Advertisement

House vote for $1.9 trillion stimulus bill could be delayed to Wednesday

House Speaker Nancy Pelosi speaks to reporters at her weekly news conference on Capitol Hill in Washington, D.C., on Thursday. Pelosi said Monday the Senate had not yet sent President Joe Biden's American Rescue Plan over to the House for passage. Photo by Kevin Dietsch/UPI
House Speaker Nancy Pelosi speaks to reporters at her weekly news conference on Capitol Hill in Washington, D.C., on Thursday. Pelosi said Monday the Senate had not yet sent President Joe Biden's American Rescue Plan over to the House for passage. Photo by Kevin Dietsch/UPI | License Photo

March 9 (UPI) -- The House is preparing to vote on President Joe Biden's $1.9 trillion American Rescue Plan, which was initially expected Tuesday but Democratic leaders say final passage could be delayed to Wednesday.

The large-scale aid package -- which includes a third stimulus payment for Americans who earn less than $80,000 and tens of billions of dollars for vaccines and unemployment benefits -- passed the Senate last weekend.

Advertisement

Monday, House Speaker Nancy Pelosi said Democrats in the chamber hope for a floor vote late Tuesday, but noted that a slight delay in the Senate could push that final step to Wednesday.

"It depends on when we get the paper from the Senate," she said in a report by CNN. "It has to be very precise, and it takes time to do that.

RELATED Biden to make 1st prime-time address Thursday marking COVID-19 anniversary

"It could be that we get it [Tuesday] afternoon and then it has to go to [the] rules [committee]. And we'd take it up Wednesday morning at the latest."

Pelosi noted that the Senate is still finalizing the bill, a formalization process House Democratic leader Steny Hoyer said was "complicated." Both emphasized that there are no hangups with the legislation.

Advertisement

Whenever the full House takes up the measure, it's all but certain to pass the Democratic-held chamber and be sent to the White House for Biden's signature.

RELATED Stimulus payments could go out late this week if House passes Senate bill

Once Biden signs the bill into law, the Internal Revenue Service will begin sending out $1,400 stimulus payments almost immediately.

Democrats are also motivated to quickly pass the relief bill so that there's no lapse in unemployment and other aid benefits, which expire on Sunday. The new bill would extend enhanced federal unemployment payments of $300 per week through Labor Day.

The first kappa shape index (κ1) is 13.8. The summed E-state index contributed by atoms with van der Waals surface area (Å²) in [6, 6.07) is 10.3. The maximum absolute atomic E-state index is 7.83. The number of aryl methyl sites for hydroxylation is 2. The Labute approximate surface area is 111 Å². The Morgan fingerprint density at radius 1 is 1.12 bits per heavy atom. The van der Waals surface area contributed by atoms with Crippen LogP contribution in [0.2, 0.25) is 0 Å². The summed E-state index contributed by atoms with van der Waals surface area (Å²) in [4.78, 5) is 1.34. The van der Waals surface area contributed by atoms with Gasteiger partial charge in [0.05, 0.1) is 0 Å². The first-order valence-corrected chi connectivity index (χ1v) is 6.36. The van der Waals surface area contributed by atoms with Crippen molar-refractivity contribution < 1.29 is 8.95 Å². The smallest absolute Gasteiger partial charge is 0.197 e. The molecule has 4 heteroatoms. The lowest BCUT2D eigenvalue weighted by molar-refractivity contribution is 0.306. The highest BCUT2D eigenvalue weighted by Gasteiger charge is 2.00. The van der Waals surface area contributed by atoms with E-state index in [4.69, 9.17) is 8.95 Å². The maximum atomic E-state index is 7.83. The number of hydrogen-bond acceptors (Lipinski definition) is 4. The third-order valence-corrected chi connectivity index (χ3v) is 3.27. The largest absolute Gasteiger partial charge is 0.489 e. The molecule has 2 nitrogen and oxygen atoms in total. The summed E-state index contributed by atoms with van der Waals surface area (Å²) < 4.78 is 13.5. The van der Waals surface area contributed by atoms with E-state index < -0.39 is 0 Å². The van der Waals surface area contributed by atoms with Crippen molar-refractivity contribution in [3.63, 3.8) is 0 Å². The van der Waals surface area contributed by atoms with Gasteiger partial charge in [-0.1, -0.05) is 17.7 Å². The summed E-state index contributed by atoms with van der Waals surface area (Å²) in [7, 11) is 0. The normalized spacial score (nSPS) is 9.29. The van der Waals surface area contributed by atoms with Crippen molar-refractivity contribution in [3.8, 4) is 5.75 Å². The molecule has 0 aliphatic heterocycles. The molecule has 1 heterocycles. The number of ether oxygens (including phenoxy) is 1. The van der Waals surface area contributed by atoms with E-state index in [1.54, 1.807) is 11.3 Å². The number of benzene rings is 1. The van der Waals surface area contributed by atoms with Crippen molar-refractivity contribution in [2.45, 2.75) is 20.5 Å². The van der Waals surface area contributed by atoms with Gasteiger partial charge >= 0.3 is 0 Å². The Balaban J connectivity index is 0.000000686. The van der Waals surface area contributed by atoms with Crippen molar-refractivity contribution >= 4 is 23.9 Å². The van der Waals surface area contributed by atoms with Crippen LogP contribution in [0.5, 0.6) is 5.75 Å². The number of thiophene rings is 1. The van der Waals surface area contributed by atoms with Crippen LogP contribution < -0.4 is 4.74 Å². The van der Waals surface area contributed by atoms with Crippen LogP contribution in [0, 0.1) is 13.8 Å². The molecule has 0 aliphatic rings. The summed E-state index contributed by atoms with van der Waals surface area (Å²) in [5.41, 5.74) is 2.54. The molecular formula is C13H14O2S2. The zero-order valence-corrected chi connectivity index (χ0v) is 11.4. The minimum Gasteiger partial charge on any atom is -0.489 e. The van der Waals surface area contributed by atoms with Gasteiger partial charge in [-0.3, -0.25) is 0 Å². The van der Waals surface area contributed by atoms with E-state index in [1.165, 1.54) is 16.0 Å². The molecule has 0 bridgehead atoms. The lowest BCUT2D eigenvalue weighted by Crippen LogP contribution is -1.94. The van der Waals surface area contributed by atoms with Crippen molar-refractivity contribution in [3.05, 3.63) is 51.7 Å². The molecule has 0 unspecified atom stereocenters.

"This nation has suffered too much for much too long," Biden said on Saturday after the Senate passed his aid package. "Everything in this package is designed to relieve the suffering."

RELATED Biden: Passing $1.9 trillion COVID-19 relief bill 'giant step forward'

The relief bill also includes billions for local and state recovery efforts, something none of the previous aid measures have offered.

"This plan is big, and it is bold, and it will help us beat this virus and build back our economy," Vice President Kamala Harris said Monday at a conference of the National League of Cities.

"With this plan, we will scale up our vaccination program, get relief to the small businesses that fill your main streets, and get your schools safely reopened. The bill provides targeted support for as many as 19,000 cities, towns, and villages."

Advertisement

The rescue plan also includes funding to extend a 15% increase in food stamp benefits to September, help low-income Americans pay for rent, increase federal subsidies for Affordable Care Act policies and pay for struggling rural hospitals and healthcare providers.

No Republicans have voted to support the relief bill, which they have largely dismissed as a wasteful funding package that funnels aid to people and places that don't need it. Experts and analysts have largely dismissed that position.

Tuesday, the Organization for Economic Cooperation and Development said Biden's far-reaching plan and the prevalence of coronavirus vaccines will speed up global economic recovery.

The forecast projects the international economy will grow by 5.6% this year, a significant increase over the OECD's last outlook in December, in large part due to Biden's rescue plan.

"The forthcoming American Rescue Plan provides a considerably larger stimulus, potentially raising aggregate demand by between 3-4% on average in the following four quarters, with welcome spillovers for activity in major trading partners," it states.

"The planned fiscal stimulus in the United States, set out in the American Rescue Plan, will provide a significant near-term boost to activity if enacted in full."

Advertisement

Latest Headlines